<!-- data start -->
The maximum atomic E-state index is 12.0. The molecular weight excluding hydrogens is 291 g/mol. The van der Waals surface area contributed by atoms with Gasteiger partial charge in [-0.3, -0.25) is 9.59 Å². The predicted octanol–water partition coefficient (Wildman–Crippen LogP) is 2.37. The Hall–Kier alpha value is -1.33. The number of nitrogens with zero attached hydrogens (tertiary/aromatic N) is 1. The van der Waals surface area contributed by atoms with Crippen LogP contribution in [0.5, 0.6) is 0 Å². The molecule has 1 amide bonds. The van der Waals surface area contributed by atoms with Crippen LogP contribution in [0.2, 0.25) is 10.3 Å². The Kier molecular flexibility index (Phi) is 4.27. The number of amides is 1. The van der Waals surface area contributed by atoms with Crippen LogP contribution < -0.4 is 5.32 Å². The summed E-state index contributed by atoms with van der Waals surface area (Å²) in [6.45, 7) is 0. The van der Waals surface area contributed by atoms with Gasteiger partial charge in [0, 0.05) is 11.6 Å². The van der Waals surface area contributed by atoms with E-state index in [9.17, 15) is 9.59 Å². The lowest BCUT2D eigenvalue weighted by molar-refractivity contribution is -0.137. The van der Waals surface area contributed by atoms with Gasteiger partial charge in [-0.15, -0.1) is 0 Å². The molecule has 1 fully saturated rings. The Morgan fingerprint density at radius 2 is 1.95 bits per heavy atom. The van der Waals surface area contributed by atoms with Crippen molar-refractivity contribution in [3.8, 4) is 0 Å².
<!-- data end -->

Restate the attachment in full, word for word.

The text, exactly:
The maximum atomic E-state index is 12.0. The molecular weight excluding hydrogens is 291 g/mol. The van der Waals surface area contributed by atoms with Gasteiger partial charge in [-0.3, -0.25) is 9.59 Å². The predicted octanol–water partition coefficient (Wildman–Crippen LogP) is 2.37. The Hall–Kier alpha value is -1.33. The number of nitrogens with zero attached hydrogens (tertiary/aromatic N) is 1. The van der Waals surface area contributed by atoms with Crippen LogP contribution in [0.5, 0.6) is 0 Å². The molecule has 1 amide bonds. The van der Waals surface area contributed by atoms with Crippen LogP contribution in [0.2, 0.25) is 10.3 Å². The Kier molecular flexibility index (Phi) is 4.27. The number of amides is 1. The van der Waals surface area contributed by atoms with Crippen LogP contribution < -0.4 is 5.32 Å². The summed E-state index contributed by atoms with van der Waals surface area (Å²) in [6.45, 7) is 0. The van der Waals surface area contributed by atoms with Gasteiger partial charge in [0, 0.05) is 11.6 Å². The van der Waals surface area contributed by atoms with E-state index in [9.17, 15) is 9.59 Å². The lowest BCUT2D eigenvalue weighted by molar-refractivity contribution is -0.137. The van der Waals surface area contributed by atoms with Gasteiger partial charge in [-0.15, -0.1) is 0 Å². The molecule has 1 fully saturated rings. The Morgan fingerprint density at radius 2 is 1.95 bits per heavy atom. The van der Waals surface area contributed by atoms with Crippen molar-refractivity contribution in [3.8, 4) is 0 Å².